Introduction: The biology of psychological altruism.


One of the longest running philosophical debates about the humanmind is the debate about psychological altruism: are people ever driven by purely selfless goals or are they always moved to action, in some “ultimate” way, by their selfish interests? Over two millennia ago, the Chinese philosophers Mencius and Xunzi wrestled over this question; several hundred years ago, the English philosophers Thomas Hobbes and Joseph Butler fought over the same topic. Even with tools of contemporary psychology and philosophy, this debate admits of no easy resolution (Stich, Doris, & Roedder, 2010). We can state the problem of altruism somewhat more rigorously by appealing to two distinctions. The first is the distinction between ultimate and instrumental desires. Some of my desires are instrumental, in the sense that I possess that desire only because I believe that satisfying it will lead to the satisfaction of some other desire. My desire to earn a paycheck is instrumental if the only reason I want a paycheck is because I want to make my rent this month. Some desires, however, are non-instrumental, or “ultimate.” The second distinction is between self-regarding and other-regarding desires. This is a distinction regarding the content of one’s desires. Some of my desires are about my own welfare, and some of my desires are about the welfare of others. Using these distinctions, we can phrase the problem of altruism in the following way: do people ever have ultimate, otherregarding desires? Or are all of our ultimate desires selfregarding? One might think that there is little new to be said on this wellworn debate. However, we think that this would be a grave error. Evolutionary biologists now have the conceptual tools to analyze several types of helping behaviors and to think about their evolutionary roots. More specifically in our opinion, Elliott Sober and David Sloan Wilson (1998) have brought about a significant advance in the altruism debate by relying on evolutionary considerations. They argued that altruists would be more reliable at raising children (and engaging in other kinds of adaptive helping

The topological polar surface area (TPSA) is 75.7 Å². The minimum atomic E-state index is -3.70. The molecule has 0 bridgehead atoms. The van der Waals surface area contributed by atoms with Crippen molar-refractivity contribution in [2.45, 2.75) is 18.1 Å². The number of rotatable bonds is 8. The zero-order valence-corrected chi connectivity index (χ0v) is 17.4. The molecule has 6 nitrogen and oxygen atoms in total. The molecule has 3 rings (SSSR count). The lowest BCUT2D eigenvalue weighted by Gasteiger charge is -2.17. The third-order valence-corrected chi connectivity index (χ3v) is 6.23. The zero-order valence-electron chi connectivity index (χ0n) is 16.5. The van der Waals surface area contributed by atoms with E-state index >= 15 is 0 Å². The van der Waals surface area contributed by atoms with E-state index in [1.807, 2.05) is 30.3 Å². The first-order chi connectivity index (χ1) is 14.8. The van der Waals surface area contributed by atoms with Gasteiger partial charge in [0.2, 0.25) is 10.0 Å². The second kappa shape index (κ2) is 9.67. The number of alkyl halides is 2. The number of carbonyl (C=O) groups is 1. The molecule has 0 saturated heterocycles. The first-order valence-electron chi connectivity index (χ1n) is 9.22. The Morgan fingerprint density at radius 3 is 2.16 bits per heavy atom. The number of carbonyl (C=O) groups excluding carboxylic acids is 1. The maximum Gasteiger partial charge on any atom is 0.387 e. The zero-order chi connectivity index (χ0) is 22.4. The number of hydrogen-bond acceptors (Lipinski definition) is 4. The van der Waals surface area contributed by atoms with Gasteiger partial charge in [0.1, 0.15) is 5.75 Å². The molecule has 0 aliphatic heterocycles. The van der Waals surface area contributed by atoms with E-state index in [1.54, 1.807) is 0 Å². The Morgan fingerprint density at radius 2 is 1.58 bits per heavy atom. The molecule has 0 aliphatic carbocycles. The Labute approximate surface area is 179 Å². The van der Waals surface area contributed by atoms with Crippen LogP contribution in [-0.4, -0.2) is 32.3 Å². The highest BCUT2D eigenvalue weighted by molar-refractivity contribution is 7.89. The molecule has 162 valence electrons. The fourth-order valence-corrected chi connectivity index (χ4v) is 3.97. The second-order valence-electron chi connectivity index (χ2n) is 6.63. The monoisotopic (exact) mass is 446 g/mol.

DOI: 10.1016/j.shpsc.2015.11.007

Cite this paper

@article{Garson2016IntroductionTB, title={Introduction: The biology of psychological altruism.}, author={Justin Garson and Armin W. Schulz}, journal={Studies in history and philosophy of biological and biomedical sciences}, year={2016}, volume={56}, pages={1-2} }